Once we’ve started training and testing a model, we most likely will need to identify some missing data types. How much data should we generate and add to our training set to address the problem? Well, it depends on the goal we are trying to achieve. Similar to architecture engineering, by choosing the sample types and their distribution, we actually define the problem our model will eventually be able to solve and whether our model will be biased or unbiased with respect to any of the attributes we can control when we generate the data. We call this task data engineering.
The approach to finding the right amount of data is to iterate on the data itself. We can’t know how much data will be needed ahead of time, but we can iteratively increase the amount of data in reaction to model performance boosts. However, when trying to improve performance of a specific problem identified we need to keep an eye on the general model performance and make sure we are creating new problems due to new biases created in our training data. This requires multiple solid test datasets both to measure the standard-case model performance on in-domain data, the model performance on edge case data and the validation of the model not having biases. Creating these test datasets is the first step in this process.
Below is an example of suggested in-domain and edge cases for a certain computer vision task:
|General test set – target domain||General large test set from target domain||Represents the prior probabilities of our domain||1000|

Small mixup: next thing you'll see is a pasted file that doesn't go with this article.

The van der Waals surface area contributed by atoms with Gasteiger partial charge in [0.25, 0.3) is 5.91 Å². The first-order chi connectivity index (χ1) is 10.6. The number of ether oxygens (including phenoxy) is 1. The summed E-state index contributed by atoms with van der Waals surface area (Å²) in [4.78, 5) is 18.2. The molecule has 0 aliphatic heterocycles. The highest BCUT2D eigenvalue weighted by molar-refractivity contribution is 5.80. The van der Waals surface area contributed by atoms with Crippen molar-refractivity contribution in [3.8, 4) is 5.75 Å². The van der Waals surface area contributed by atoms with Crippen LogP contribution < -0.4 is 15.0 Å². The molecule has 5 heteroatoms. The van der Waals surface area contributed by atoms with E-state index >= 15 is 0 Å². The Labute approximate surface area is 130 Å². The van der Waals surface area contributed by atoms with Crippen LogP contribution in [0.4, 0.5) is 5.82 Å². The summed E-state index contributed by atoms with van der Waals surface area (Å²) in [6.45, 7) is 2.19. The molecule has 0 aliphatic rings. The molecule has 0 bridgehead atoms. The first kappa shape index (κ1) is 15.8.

|Low light||Unit test containing low light samples (may be synthetic or real)||Represents important edge cases which may not be represented in the test set||100|
|Extreme pose||Unit test containing extreme pose samples (may be synthetic or real)||100|
|Occlusions||Unit test containing occlusion samples (may be synthetic or real)||100|
We suggest adopting the following principles:
- If the data we are generating represents edge cases, we should use a limited number of samples in the training set. We need to verify that we do not substantially degrade performance on the regular in-distribution samples in parallel to improving the results on the edge cases. This may be a trade-off about which we will need to make a clear decision.
- If the data we are generating are in-distribution samples to enrich our data, we expect the addition of new samples will improve our model. We suggest adding more data iteratively until the model does not further improve.
- If the data we are generating represent valid sub-groups of the data which are under-represented for some reason, we should use around the same as other subgroups in the data to avoid biasing the data distribution unintentionally.
Learn more about leveraging synthetic data in the Big Book of Synthetic Data Part 1: Why is my model not working?
Orly Zvitia is Datagen’s Director of Artificial Intelligence. She has over 15 years of experience in computer vision and machine learning, both as a manager and a researcher. Orly has a track record of leading challenging computer vision projects starting from initial ideation to full productization for world leading corporates and startup companies. She works to bring Datagen’s synthetic data revolution to the world-wide computer vision community.